- The Oxford Handbook of American Indian History
- America in 1492
- European Invasions and Early Settlement, 1500–1680
- Living in a Reordered World, 1680–1763
- The Age of Imperial Expansion, 1763–1821
- US Expansion and Its Consequences, 1815–1890
- Surviving in the Twentieth Century, 1890–1960
- The Indian Renaissance, 1960–2000: Stumbling to Victory, or Anecdotes of Persistence?
- Contemporary History: Native America in the Twenty-First Century
- The Great Lakes
- The Southwest
- The Plains
- The Pacific Northwest
- The South
- The Atlantic Northeast
- Indian Territory and Oklahoma
- The Great Basin
- Gender, Sexuality, and Family History: Naynaabeak’s Fishing Net
- Population, Health, and Public Welfare
- Native American Expressive Arts
- Collectors and Museums: From Cabinets of Curiosities to Indigenous Cultural Centers
- Indians in the Marketplace
- Intellectual History
- Treaties and Treaty Making
- Urban Native Histories
- American Indians in Popular Culture
- American Indians in World History
Abstract and Keywords
This chapter offers an overview of the experiences of the four major cultural groups within the borders of modern Alaska: Eskimos (Yup’ik, Inupiat), Aleuts, Athabaskans, and the Haida and Tlingit Indians. After describing the nature of precontact Alaskan cultures, the chapter describes the era of Russian rule (dominated by the trade in sea otters, the violent subjugation of the Aleuts, and the advent of Russian Orthodox missionaries), the American purchase and its aftermath, the Second World War, and the tumultuous events accompanying the admission of Alaska to statehood in 1958. Throughout their encounter with outsiders, the indigenous peoples of Alaska have struggled with the introduction of new diseases, assaults on their subsistence traditions, and struggles over land ownership. The Alaska Native Claims Settlement Act (1971) has ushered in a new period of improvement even though the state’s Native people continue to struggle with the ongoing effects of colonialism.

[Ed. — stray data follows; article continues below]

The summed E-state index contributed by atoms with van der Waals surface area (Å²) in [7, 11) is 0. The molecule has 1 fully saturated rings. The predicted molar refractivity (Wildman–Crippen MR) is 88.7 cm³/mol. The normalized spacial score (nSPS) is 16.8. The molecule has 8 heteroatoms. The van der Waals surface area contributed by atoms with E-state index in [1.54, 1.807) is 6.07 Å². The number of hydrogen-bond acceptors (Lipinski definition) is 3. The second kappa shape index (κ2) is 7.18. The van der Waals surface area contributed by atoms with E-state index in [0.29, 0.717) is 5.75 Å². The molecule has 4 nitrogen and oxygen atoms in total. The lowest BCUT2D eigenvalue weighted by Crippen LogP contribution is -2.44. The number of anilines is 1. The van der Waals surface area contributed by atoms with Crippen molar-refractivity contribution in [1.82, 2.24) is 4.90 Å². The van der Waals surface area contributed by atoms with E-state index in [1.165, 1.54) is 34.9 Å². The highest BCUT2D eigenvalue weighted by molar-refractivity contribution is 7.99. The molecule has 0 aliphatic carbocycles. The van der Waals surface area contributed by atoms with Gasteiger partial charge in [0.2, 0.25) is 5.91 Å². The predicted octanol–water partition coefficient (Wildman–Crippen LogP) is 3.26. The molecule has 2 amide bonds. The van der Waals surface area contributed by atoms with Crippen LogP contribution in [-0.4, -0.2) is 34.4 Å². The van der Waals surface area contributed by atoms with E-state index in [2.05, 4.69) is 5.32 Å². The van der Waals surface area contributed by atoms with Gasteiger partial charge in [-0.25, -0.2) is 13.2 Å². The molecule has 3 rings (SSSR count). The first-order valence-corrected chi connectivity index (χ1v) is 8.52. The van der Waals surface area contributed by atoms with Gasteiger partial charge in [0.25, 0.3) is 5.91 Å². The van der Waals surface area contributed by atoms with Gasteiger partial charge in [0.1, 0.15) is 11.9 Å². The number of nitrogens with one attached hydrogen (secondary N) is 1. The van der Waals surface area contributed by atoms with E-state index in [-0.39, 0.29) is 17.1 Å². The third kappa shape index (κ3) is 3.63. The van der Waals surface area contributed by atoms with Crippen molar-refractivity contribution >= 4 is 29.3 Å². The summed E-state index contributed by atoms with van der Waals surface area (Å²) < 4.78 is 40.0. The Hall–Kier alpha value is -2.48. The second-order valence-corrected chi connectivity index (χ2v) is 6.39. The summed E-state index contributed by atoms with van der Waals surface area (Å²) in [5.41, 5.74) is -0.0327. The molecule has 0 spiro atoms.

Rosita Kaaháni Worl is Tlingit from the Thunderbird Clan and House Lowered from the Sun of Klukwan, Alaska. She serves on the Board of Directors of Sealaska Corporation and as the President of Sealaska Heritage Institute. Dr. Worl has done extensive research throughout the circumpolar Arctic and Alaska and written a number of landmark studies and reports on bowhead whale, seal hunting, the effects of industrial development on Native communities, and Tlingit culture and history.
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